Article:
Thursday, September 29, 2005

The Hills Are Alive... With the Flames of Fall



I knew it when I woke up yesterday morning. I smelled it. The Santa Anas are here already. The hot air, the whiplash winds, that smell of fall and leaves, only without the cold. The combination means murder to people with allergies, or who live in brushy areas. I knew it was only a matter of time before shit would be on fire, and sure enough, by yesterday midday, the reports were coming in – 118 was closed, Moorpark was on fire, Chatsworth was on fire. Crap. My drive home is screwed. It took me an hour and a half to get from Santa Monica to Encino. From the cliffs of Mulholland overlooking the valley, it was a pretty horrifying sight. Thank God I had sushi with Mom to look forward to, or I probably would have done a nosedive into Depressedville, Population 1. We walked to Enshino (you know by now it is my fave) and had a rockin’ good meal, then stopped on the way home to stare in horror at the fires from the Louise overpass. They seem so much scarier at night when you can actually see the flames. They seem so much closer. When I arrived home, it felt like my house was 100 degrees. The dogs were anxious, pacing around. They can smell it and they don’t like it. I kept my calm demeanor so they wouldn’t feel scared. But leaving them today to go to work was hard. Their doggie-senses are telling them something is wrong and that it ain't that far away.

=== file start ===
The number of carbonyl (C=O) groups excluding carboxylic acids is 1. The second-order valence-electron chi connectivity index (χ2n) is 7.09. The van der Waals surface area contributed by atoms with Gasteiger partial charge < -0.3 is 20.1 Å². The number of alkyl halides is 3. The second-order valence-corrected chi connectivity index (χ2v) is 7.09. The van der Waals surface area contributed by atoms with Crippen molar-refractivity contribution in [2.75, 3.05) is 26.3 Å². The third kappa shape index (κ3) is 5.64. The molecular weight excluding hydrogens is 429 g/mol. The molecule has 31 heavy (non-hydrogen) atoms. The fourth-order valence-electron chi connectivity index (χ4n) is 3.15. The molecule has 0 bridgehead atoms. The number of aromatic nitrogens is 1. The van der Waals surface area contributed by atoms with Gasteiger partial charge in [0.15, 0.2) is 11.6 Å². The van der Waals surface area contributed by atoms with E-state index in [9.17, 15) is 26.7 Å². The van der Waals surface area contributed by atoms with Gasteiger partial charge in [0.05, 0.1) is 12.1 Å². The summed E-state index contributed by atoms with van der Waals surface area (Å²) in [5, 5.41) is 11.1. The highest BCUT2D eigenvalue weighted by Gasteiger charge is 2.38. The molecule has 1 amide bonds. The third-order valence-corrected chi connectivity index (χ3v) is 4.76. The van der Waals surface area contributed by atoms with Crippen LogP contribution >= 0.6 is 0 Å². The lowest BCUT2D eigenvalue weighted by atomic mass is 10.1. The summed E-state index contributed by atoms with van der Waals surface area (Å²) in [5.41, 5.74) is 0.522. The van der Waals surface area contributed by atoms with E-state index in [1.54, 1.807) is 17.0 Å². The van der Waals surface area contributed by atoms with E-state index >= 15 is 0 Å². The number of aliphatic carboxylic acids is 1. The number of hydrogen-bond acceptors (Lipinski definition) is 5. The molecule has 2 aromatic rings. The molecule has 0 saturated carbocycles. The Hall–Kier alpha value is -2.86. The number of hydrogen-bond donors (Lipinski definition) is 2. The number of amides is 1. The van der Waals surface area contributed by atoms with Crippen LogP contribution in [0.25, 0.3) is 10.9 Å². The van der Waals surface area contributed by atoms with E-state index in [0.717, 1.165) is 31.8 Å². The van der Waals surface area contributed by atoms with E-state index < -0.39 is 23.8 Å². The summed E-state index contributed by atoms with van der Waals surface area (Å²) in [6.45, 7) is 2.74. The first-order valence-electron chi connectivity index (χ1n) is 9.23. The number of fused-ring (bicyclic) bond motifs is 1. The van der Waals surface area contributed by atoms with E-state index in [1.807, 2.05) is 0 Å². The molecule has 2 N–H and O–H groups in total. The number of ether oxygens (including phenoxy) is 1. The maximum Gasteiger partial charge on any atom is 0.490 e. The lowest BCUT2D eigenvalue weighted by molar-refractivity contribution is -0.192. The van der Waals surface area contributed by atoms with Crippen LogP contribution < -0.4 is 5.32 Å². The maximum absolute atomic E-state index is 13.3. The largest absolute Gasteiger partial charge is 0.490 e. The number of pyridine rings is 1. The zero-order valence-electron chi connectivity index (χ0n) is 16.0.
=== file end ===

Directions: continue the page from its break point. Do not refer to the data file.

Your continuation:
I hope these fires are out soon and this is the extent of our disaster for the year. The country has suffered so much already, and to be honest, I feel sort of numb from all the gut-wrenching trauma of watching the hurricanes happen. I want to feel for my peeps in the valley, but I feel like I have nothing left right now. Isn’t that terrible? It almost seems like it's not even happening. My thoughts and prayers are with you evacuees. I know this must be a heinously difficult time. Hang in there, folks.

I wish they could use some of my excess water retention from last night’s insane sodium intake to put out the fires.

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